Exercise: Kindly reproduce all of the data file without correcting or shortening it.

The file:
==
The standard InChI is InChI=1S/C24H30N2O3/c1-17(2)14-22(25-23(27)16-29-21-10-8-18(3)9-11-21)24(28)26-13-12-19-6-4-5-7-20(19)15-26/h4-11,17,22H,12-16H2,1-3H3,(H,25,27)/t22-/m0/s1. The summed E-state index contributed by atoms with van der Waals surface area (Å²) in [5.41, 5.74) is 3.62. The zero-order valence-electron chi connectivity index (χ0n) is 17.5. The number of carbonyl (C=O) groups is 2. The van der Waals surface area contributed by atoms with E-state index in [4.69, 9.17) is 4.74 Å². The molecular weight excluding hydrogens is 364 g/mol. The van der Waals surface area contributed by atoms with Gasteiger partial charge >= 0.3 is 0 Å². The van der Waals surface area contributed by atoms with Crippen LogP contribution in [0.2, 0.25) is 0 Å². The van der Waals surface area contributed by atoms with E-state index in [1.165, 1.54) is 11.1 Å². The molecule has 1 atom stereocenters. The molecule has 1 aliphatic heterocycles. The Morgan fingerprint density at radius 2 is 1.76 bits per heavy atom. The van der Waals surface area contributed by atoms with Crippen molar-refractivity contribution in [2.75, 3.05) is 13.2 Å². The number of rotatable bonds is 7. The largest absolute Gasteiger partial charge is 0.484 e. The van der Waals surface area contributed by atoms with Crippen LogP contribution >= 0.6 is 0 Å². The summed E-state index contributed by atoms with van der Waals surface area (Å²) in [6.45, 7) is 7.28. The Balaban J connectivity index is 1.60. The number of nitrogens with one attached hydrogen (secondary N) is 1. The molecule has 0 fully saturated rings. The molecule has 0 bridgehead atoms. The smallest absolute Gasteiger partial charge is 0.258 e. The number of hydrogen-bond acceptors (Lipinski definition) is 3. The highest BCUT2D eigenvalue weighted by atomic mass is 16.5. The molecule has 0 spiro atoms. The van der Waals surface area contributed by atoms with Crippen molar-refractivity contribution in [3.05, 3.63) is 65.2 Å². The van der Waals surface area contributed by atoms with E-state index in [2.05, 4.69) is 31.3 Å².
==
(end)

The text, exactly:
The standard InChI is InChI=1S/C24H30N2O3/c1-17(2)14-22(25-23(27)16-29-21-10-8-18(3)9-11-21)24(28)26-13-12-19-6-4-5-7-20(19)15-26/h4-11,17,22H,12-16H2,1-3H3,(H,25,27)/t22-/m0/s1. The summed E-state index contributed by atoms with van der Waals surface area (Å²) in [5.41, 5.74) is 3.62. The zero-order valence-electron chi connectivity index (χ0n) is 17.5. The number of carbonyl (C=O) groups is 2. The van der Waals surface area contributed by atoms with E-state index in [4.69, 9.17) is 4.74 Å². The molecular weight excluding hydrogens is 364 g/mol. The van der Waals surface area contributed by atoms with Gasteiger partial charge >= 0.3 is 0 Å². The van der Waals surface area contributed by atoms with Crippen LogP contribution in [0.2, 0.25) is 0 Å². The van der Waals surface area contributed by atoms with E-state index in [1.165, 1.54) is 11.1 Å². The molecule has 1 atom stereocenters. The molecule has 1 aliphatic heterocycles. The Morgan fingerprint density at radius 2 is 1.76 bits per heavy atom. The van der Waals surface area contributed by atoms with Crippen molar-refractivity contribution in [2.75, 3.05) is 13.2 Å². The number of rotatable bonds is 7. The largest absolute Gasteiger partial charge is 0.484 e. The van der Waals surface area contributed by atoms with Crippen LogP contribution >= 0.6 is 0 Å². The summed E-state index contributed by atoms with van der Waals surface area (Å²) in [6.45, 7) is 7.28. The Balaban J connectivity index is 1.60. The number of nitrogens with one attached hydrogen (secondary N) is 1. The molecule has 0 fully saturated rings. The molecule has 0 bridgehead atoms. The smallest absolute Gasteiger partial charge is 0.258 e. The number of hydrogen-bond acceptors (Lipinski definition) is 3. The highest BCUT2D eigenvalue weighted by atomic mass is 16.5. The molecule has 0 spiro atoms. The van der Waals surface area contributed by atoms with Crippen molar-refractivity contribution in [3.05, 3.63) is 65.2 Å². The van der Waals surface area contributed by atoms with E-state index in [2.05, 4.69) is 31.3 Å².